[Tout le monde se plaint de sa mémoire, et personne ne se plaint de son jugement.]

François VI, duc de La Rochefoucauld (1613-1680) French epigrammatist, memoirist, noble
Réflexions ou sentences et maximes morales [Maxims], # 89 (1665-1678)

Alt. trans: "Everybody complains of his memory, but nobody of his judgment." [tr. Tancock (1959)]
 
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Old men are fond of giving advice, to console themselves for being no longer in a position to give bad examples.

[Les vieillards aiment à donner de bons préceptes, pour se consoler de n’être plus en état de donner de mauvais exemples.]

François VI, duc de La Rochefoucauld (1613-1680) French epigrammatist, memoirist, noble
Réflexions ou sentences et maximes morales [Maxims], # 93 (1665-1678)
 
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He who imagines he can do without the world deceives himself much; but he who fancies the world cannot do without him is still more mistaken.

François VI, duc de La Rochefoucauld (1613-1680) French epigrammatist, memoirist, noble
Réflexions ou sentences et maximes morales [Maxims], # 93 (1665-1678)
 
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Old people are fond of giving good advice; it consoles them for no longer being capable of setting a bad example.

François VI, duc de La Rochefoucauld (1613-1680) French epigrammatist, memoirist, noble
Réflexions ou sentences et maximes morales [Maxims], # 93 (1665-1678) (tr. L. Tancock (1999))
 
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It often happens that things come into the mind in a much more finished form than could have been achieved after much study.

François VI, duc de La Rochefoucauld (1613-1680) French epigrammatist, memoirist, noble
Réflexions ou sentences et maximes morales [Maxims], #101 (1665-1678) [tr. L. Tancock (1959)]
 
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Not all those who know their minds know their hearts as well.

[Tous ceux qui connaissent leur esprit ne connaissent pas leur coeur.]

François VI, duc de La Rochefoucauld (1613-1680) French epigrammatist, memoirist, noble
Réflexions ou sentences et maximes morales [Maxims], #103 (1665-1678)
 
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With nothing are we so generous as advice.

François VI, duc de La Rochefoucauld (1613-1680) French epigrammatist, memoirist, noble
Réflexions ou sentences et maximes morales [Maxims], #110 (1665-1678) [tr. Kronenberger (1959)]
 
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‘Tis as easy to deceive one’s self without perceiving it, as it is difficult to deceive others without being perceived.

[Il est aussi facile de se tromper soi-même sans s’en apercevoir qu’il est difficile de tromper les autres sans qu’ils s’en aperçoivent.]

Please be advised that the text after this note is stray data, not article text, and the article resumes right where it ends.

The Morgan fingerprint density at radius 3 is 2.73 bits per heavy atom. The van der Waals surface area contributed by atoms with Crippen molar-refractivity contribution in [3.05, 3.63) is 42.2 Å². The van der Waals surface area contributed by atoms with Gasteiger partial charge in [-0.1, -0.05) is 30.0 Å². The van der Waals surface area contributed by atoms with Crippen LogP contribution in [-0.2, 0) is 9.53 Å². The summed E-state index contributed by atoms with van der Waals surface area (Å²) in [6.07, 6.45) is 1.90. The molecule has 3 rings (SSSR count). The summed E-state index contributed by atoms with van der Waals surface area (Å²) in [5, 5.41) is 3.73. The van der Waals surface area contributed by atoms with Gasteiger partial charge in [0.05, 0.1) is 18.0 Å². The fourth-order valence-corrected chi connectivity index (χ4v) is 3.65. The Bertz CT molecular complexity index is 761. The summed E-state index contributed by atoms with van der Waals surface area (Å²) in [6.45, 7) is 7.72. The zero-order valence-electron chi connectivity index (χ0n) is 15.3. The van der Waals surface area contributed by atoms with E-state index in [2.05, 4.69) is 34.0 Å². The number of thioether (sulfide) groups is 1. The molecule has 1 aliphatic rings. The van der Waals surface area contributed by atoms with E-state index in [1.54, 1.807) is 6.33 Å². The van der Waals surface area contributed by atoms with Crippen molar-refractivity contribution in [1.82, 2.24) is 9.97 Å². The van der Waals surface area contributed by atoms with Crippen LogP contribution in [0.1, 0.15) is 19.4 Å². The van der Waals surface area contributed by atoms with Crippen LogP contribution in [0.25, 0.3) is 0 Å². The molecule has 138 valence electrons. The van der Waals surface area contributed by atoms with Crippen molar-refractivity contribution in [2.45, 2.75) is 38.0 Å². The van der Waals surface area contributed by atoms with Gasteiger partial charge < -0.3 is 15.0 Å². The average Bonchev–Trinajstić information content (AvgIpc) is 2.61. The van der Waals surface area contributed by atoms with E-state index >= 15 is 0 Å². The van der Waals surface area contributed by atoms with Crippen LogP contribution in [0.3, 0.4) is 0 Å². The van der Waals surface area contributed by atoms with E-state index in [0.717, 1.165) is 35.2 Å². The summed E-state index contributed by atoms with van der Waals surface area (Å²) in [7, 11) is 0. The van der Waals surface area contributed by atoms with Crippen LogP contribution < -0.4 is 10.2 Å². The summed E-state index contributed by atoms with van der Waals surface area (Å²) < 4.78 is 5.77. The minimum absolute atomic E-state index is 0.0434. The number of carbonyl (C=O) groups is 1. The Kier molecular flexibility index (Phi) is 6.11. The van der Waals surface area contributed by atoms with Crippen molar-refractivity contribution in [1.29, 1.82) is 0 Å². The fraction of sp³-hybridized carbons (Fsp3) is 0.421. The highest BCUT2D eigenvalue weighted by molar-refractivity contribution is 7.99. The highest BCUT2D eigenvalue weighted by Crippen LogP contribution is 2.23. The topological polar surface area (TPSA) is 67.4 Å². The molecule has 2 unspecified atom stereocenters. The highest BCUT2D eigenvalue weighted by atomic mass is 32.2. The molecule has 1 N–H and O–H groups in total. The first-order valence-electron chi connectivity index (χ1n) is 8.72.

François VI, duc de La Rochefoucauld (1613-1680) French epigrammatist, memoirist, noble
Réflexions ou sentences et maximes morales [Maxims], #115 (1665-1678)
 
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Men are oftener treacherous out of weakness than out of any formed design.

[L’on fait plus souvent des trahisons par faiblesse que par un dessein formé de trahir.]

François VI, duc de La Rochefoucauld (1613-1680) French epigrammatist, memoirist, noble
Réflexions ou sentences et maximes morales [Maxims], #120 (1665-1678)
 
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Tricks and treachery are merely proof of lack of skill.

[Les finesses et les trahisons ne viennent que de manque d’habileté.]

François VI, duc de La Rochefoucauld (1613-1680) French epigrammatist, memoirist, noble
Réflexions ou sentences et maximes morales [Maxims], #126 (1665-1678)
 
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The true way to be deceived is to think oneself more clever than others.

[Le vrai moyen d’être trompé, c’est de se croire plus fin que les autres.]

François VI, duc de La Rochefoucauld (1613-1680) French epigrammatist, memoirist, noble
Réflexions ou sentences et maximes morales [Maxims], #127 (1665-1678)
 
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Those qualities we have do not make us so ridiculous as those which we affect.

[On n’est jamais si ridicule par les qualités que l’on a que par celles que l’on affecte d’avoir.]

François VI, duc de La Rochefoucauld (1613-1680) French epigrammatist, memoirist, noble
Réflexions ou sentences et maximes morales [Maxims], #134 (1665-1678)
 
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One of the reasons so few people are to be found who seem sensible and pleasant in conversation is that almost everybody is thinking about what he wants to say himself rather than about answering clearly what is being said to him.

François VI, duc de La Rochefoucauld (1613-1680) French epigrammatist, memoirist, noble
Réflexions ou sentences et maximes morales [Maxims], #139 (1665-1678) [tr. L. Tancock (1959)]
 
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As the stamp of great minds is to suggest much in a few words, so, contrariwise, little minds have the gift of talking a great deal and saying nothing.

François VI, duc de La Rochefoucauld (1613-1680) French epigrammatist, memoirist, noble
Réflexions ou sentences et maximes morales [Maxims], #142 (1665) [tr. Tancock (1959)]
    (Source)
 
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There are reproaches that compliment, and compliments that disparage.

François VI, duc de La Rochefoucauld (1613-1680) French epigrammatist, memoirist, noble
Réflexions ou sentences et maximes morales [Maxims], #148 (1665) [tr. Kronenberger (1959)]